I asked him about his preparation for the weekly show and he gave me the breakdown of the week. He is obviously privy to the matches he does commentary for, of course, but he has the full library of games at his disposal. By Sunday he is reading game reports and summaries. By Monday he has the DFL’s productions package and makes notes on each match. Tuesday, he looks for news and finalizes his script. The last minute check is invaluable as so much can happen from Sunday to Tuesday afternoon. With U.S. players like Steve Cherundolo and Michael Bradley, as well as Canadians Paul Stalteri and Rob Friend, Lindsey keeps a close eye on the North American players in the league, and tries to include information about their appearances and status. For example, because of the situation with Landon Donovan and H1N1, Steve Cherundolo and Michael Bradley were quarantined by their respective clubs. By the time he enters the studio, it usually takes him from an hour and a half to two hours to voice the show, due in part to the preparation completed in the 48 hours leading up to the show’s final production.
I asked him about his expectations for this year. He doesn’t see the season as a one-horse race (and I did this interview before the last two Bayern debacles). While he feels that Bayern have a plethora of talent , he mentions the lack of a top class goalkeeper as one issue, and he also wonders about how well new signings like Mario Gomez will perform. He feels that Wolfsburg are quite capable of repeating, due to having a very balanced squad, with a strong defense, a good central midfield pairing and great flank play to complement Grafite and Dzeko. He, like Andy Brassel, brought up Ziani as a signing to look out for.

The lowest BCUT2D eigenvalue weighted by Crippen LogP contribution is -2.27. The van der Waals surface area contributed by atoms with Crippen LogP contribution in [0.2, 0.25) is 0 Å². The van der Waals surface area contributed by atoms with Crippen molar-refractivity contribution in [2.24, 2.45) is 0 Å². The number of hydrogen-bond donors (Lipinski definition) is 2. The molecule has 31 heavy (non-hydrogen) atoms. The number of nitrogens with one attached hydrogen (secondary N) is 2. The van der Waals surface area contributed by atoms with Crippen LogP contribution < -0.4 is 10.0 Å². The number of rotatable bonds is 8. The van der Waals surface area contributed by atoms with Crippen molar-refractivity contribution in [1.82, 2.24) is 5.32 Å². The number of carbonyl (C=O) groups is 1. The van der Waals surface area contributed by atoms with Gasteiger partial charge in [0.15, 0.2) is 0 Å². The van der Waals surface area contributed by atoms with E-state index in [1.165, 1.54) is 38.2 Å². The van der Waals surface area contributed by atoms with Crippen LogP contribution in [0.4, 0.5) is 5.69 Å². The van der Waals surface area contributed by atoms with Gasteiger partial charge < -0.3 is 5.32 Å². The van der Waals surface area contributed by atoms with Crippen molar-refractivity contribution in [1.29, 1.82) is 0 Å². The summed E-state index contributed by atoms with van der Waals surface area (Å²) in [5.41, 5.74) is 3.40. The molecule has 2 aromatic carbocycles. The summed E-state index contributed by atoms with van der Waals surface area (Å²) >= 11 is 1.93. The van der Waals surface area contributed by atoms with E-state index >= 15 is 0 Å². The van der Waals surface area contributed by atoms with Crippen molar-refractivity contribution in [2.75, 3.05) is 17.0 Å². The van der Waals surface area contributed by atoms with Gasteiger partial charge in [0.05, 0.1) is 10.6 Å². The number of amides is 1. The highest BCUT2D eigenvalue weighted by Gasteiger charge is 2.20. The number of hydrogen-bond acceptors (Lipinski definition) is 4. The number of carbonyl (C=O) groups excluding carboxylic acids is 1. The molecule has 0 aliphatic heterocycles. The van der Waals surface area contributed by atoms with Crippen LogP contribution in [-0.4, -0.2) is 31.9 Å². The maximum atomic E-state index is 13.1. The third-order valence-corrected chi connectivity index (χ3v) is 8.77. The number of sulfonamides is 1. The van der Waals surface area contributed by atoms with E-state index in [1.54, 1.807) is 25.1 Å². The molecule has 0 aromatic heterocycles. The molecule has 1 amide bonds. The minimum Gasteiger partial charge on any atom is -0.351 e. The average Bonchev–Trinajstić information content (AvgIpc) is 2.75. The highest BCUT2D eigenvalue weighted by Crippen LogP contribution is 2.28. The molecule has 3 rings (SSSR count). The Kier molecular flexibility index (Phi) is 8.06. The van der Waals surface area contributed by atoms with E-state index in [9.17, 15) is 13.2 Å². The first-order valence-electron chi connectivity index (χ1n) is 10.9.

He feels that it will be more difficult for Hoffenheim this season, as they will not be able to surprise anyone like they did in the first half of last season. He thought that the challenge for them would be tactically, in that their opponents are now much better prepared for Hoffenheim’s intense attacking play. Finally, he feels that, although it’s very early, it appears that Felix Magath has already made big improvements at Schalke, similar to how he began to improve things at Wolfsburg. But for Magath, the job is a bit easier this time around, as Schalke already had the makings of a good team. He could see them as dark horses.
Mostly he was looking forward to the season as the Bundesliga is so high-scoring and full of attacking play. He says that one of reasons why the Bundesliga has so much scoring is the number of big, strong strikers, who are typically very hard to defend for a full 90 minutes. (Don’t tell the EPL). And he said something that I felt needed a quote as it was quite a great insight by Lindsey, “the mentality of attacking play comes in part from some of the philosophies of legendary players as far back as the 70’s, some of whom manage clubs and work to keep that attacking mentality.” That a deserving place to end this piece, don’t you think?